While the buying bench was dominated by the Maktoum family and their associates, who between them spent at least 12 million guineas, their investment was further complemented by an array of international participants. They included American Peter Brant, who spent 1.305 million guineas on six yearlings through Demi O’Byrne, and the Hong Jockey Club, which shelled out a total of 985,000gns on six youngsters. 

This son of Lope De Vega topped Book 2 of the Tattersalls October Sale when selling for 675,000gns. Photo – Tattersalls

Ballyhimikin star

Wednesday’s session was headed by a 360,000gns son of Starspangledbanner who was snapped up by the sale’s major buying force, Anthony Stroud on behalf of Godolphin, out of the draft of his breeder Ballyhimikin Stud.

A half-brother to the Group 3-placed Kodiak West, he is out of the winning Cadeaux Genereux mare Violet’s Gift.

“He was just an outstanding individual by a sire who is doing really well,” said Stroud. “He looks fast.”

His sale completed a good week for Ballyhimikin, which turned over close to a million guineas for seven yearlings sold.

“This is a family we have had for ever, we bred every single horse on the page,” said the stud’s James Hanly. “They are all very fast horses so hopefully this one will continue and will add to the family. It is lovely to be able to show horses such as this, it is a pleasure to be around them.”

Godolphin will race this 360,000gns son of Starspangledbanner. Photo – Tattersalls

Coolmore land Churchill filly for Crisford

The pace for much of the day had been set by a first-crop daughter of Coolmore’s Churchill, who made 340,000gns to the bid of Simon Crisford on behalf of MV Magnier. Sold by Croom House Stud, she is a half-sister to the stable’s classy sprinter Roulston Scar.

“She’s a lovely, racy filly for the Coolmore partners,” he said. “They have been owners with me since I started training.

“We have her half-brother Roulston Scar, so there was a connection with this filly anyway and then I thought she just showed herself beautifully.”

In addition to Roulston Scar, the filly is also a half-sister to the Group 3-placed Special Purpose. They were bred by Epona Bloodstock out of the Grade 3-placed Pussycat Lips, a relation to champion Kutub.

MV Magnier later made his presence felt when coming out on top at 325,000gns for a daughter of Mastercraftsman.

The most expensive yearling filly to ever sell by her sire, the youngster is a sister to the Listed-placed Simannka and out of Simkana, who was purchased by breeder Denis McDonnell of Parkway Farm for €57,000 through Peter and Ross Doyle at the 2013 Goffs November Sale. The winning daughter of Kalanisi is a half-sister to none other than Sinndar, John Oxx’s champion three-year-old of 2000.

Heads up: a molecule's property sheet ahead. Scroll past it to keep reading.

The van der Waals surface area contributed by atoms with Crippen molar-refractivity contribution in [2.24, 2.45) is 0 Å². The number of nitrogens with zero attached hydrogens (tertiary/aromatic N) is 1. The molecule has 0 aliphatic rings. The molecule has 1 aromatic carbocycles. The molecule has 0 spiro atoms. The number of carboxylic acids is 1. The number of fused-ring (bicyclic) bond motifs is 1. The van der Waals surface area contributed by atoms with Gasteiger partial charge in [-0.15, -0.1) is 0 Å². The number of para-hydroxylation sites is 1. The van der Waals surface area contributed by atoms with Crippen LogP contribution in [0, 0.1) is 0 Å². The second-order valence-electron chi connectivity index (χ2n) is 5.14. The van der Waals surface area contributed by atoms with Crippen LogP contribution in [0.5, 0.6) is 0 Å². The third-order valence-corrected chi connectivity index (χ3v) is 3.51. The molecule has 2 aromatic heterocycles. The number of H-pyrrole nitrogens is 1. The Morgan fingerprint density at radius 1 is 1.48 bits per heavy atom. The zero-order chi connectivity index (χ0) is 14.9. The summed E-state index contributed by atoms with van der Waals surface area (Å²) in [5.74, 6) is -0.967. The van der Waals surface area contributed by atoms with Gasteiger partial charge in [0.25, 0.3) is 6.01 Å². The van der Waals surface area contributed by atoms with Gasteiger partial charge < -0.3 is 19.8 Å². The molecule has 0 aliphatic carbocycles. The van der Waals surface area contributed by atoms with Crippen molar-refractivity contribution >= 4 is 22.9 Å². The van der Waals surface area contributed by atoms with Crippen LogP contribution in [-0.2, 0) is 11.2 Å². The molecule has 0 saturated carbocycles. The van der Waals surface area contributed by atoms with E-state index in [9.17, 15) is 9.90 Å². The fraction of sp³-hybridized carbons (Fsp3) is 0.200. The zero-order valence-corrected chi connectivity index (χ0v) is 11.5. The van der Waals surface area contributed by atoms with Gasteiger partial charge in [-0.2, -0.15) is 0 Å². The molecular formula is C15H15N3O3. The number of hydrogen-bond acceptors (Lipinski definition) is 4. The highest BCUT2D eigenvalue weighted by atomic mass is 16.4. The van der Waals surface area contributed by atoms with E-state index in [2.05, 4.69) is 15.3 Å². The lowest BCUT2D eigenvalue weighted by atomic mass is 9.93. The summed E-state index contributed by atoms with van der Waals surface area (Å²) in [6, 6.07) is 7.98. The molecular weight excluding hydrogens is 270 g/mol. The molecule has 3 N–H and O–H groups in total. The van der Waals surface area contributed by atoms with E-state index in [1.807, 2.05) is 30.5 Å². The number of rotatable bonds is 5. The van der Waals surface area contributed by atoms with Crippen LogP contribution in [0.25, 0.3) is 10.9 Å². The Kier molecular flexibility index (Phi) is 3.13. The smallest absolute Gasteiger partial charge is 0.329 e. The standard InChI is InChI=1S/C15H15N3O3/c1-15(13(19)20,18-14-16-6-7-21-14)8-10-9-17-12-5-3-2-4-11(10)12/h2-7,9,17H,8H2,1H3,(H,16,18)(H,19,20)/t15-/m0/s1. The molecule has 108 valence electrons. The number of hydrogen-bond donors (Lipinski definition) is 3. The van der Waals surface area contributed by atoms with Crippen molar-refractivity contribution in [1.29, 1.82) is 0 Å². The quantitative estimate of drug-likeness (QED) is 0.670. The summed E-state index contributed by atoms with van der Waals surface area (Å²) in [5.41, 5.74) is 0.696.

Cregg gold

Denis Noonan of Cregg Stud pictured with the 300,000gns son of Kodiac. Photo – Tattersalls

John and Denis Noonan of Cregg Stud brought just two horses to Book 2 of the Tattersalls October Sale but such was their appeal that they went on to turn over 620,000gns in total sales.

On Monday, the father and son team celebrated the sale of a Mehmas colt for 320,000gns to Blandford Bloodstock. And on Wednesday, it was the turn of their Kodiac colt to shine when sold for 300,000gns to Anthony Stroud.

Bred by Denis Noonan, the colt is the second foal out of Supreme Occasion, a Teofilo half-sister to the Classic-placed Decado. Also bred by Noonan, the mare was leased to Hambleton Racing Ltd XXXIII, for whom she won twice and ran fourth in the May Hill Stakes, before rejoining the Cregg fold.

“I thought they were a pair of lovely colts and that is why they have come here,” said Fermoy-based John Noonan. “This is better than winning the Lotto!

“The mare has been a good servant to me, she is a young mare and the granddam [Pirie] has been good servant to me too.”

‘Spitting image’ of Oasis Dream to Juddmonte

Juddmonte Farms, acting through stud director Simon Mockridge, made an early strike when going to 310,000gns for a son of its stalwart stallion Oasis Dream. 

Sold by Newsells Park Stud on behalf of breeder W & R Barnett, the colt posseses a smart pedigree as a grandson of Irish Oaks heroine Pure Grain. However, the chief selling point appeared to be the close resemblance to his leading sire.

“He is the spitting image of Oasis Dream at the same stage,” said Mockridge. “He’s an incredible colt with a lovely walk, and the cross of Green Desert over Zamindar [the sire of his dam Pure Line] is similar to our own Kingman. He was an obvious horse for us.”

Kingman continues to carry all before him and Mockridge was quick to pay tribute to the stallion.

“Kingman is an extraordinary horse and he has had an extraordinary sale,” he said. “He physically stamps them vey well and meets the commercial market.”

The Oasis Dream colt contributed to an outstanding sale for Newsells Park Stud, which ended the book as leading vendor thanks to total sales of 2.938 million guineas.